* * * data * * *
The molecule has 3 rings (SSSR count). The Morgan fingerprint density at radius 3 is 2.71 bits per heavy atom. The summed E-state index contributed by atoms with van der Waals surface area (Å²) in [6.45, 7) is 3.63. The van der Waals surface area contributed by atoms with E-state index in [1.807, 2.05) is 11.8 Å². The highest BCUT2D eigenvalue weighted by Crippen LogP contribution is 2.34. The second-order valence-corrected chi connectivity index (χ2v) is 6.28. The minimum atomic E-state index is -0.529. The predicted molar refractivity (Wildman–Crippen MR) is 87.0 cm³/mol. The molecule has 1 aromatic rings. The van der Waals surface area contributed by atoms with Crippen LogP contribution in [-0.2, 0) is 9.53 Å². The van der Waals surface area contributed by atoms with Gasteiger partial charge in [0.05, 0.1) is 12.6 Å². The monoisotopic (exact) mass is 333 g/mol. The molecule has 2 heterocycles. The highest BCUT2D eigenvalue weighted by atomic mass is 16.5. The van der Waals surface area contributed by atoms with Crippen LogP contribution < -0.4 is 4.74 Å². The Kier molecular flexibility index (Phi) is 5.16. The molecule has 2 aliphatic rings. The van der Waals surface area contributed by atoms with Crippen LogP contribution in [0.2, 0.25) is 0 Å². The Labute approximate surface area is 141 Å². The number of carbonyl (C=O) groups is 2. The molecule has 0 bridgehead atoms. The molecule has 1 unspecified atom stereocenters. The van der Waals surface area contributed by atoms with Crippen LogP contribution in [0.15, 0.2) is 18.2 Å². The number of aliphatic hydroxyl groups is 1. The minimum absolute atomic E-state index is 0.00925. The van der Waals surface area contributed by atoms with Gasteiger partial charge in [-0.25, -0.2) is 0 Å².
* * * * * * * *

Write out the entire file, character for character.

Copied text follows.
The molecule has 3 rings (SSSR count). The Morgan fingerprint density at radius 3 is 2.71 bits per heavy atom. The summed E-state index contributed by atoms with van der Waals surface area (Å²) in [6.45, 7) is 3.63. The van der Waals surface area contributed by atoms with E-state index in [1.807, 2.05) is 11.8 Å². The highest BCUT2D eigenvalue weighted by Crippen LogP contribution is 2.34. The second-order valence-corrected chi connectivity index (χ2v) is 6.28. The minimum atomic E-state index is -0.529. The predicted molar refractivity (Wildman–Crippen MR) is 87.0 cm³/mol. The molecule has 1 aromatic rings. The van der Waals surface area contributed by atoms with Crippen LogP contribution in [-0.2, 0) is 9.53 Å². The van der Waals surface area contributed by atoms with Gasteiger partial charge in [0.05, 0.1) is 12.6 Å². The monoisotopic (exact) mass is 333 g/mol. The molecule has 2 heterocycles. The highest BCUT2D eigenvalue weighted by atomic mass is 16.5. The van der Waals surface area contributed by atoms with Crippen LogP contribution < -0.4 is 4.74 Å². The Kier molecular flexibility index (Phi) is 5.16. The molecule has 2 aliphatic rings. The van der Waals surface area contributed by atoms with Crippen LogP contribution in [0.2, 0.25) is 0 Å². The Labute approximate surface area is 141 Å². The number of carbonyl (C=O) groups is 2. The molecule has 0 bridgehead atoms. The molecule has 1 unspecified atom stereocenters. The van der Waals surface area contributed by atoms with Crippen LogP contribution in [0.15, 0.2) is 18.2 Å². The number of aliphatic hydroxyl groups is 1. The minimum absolute atomic E-state index is 0.00925. The van der Waals surface area contributed by atoms with Gasteiger partial charge in [-0.25, -0.2) is 0 Å².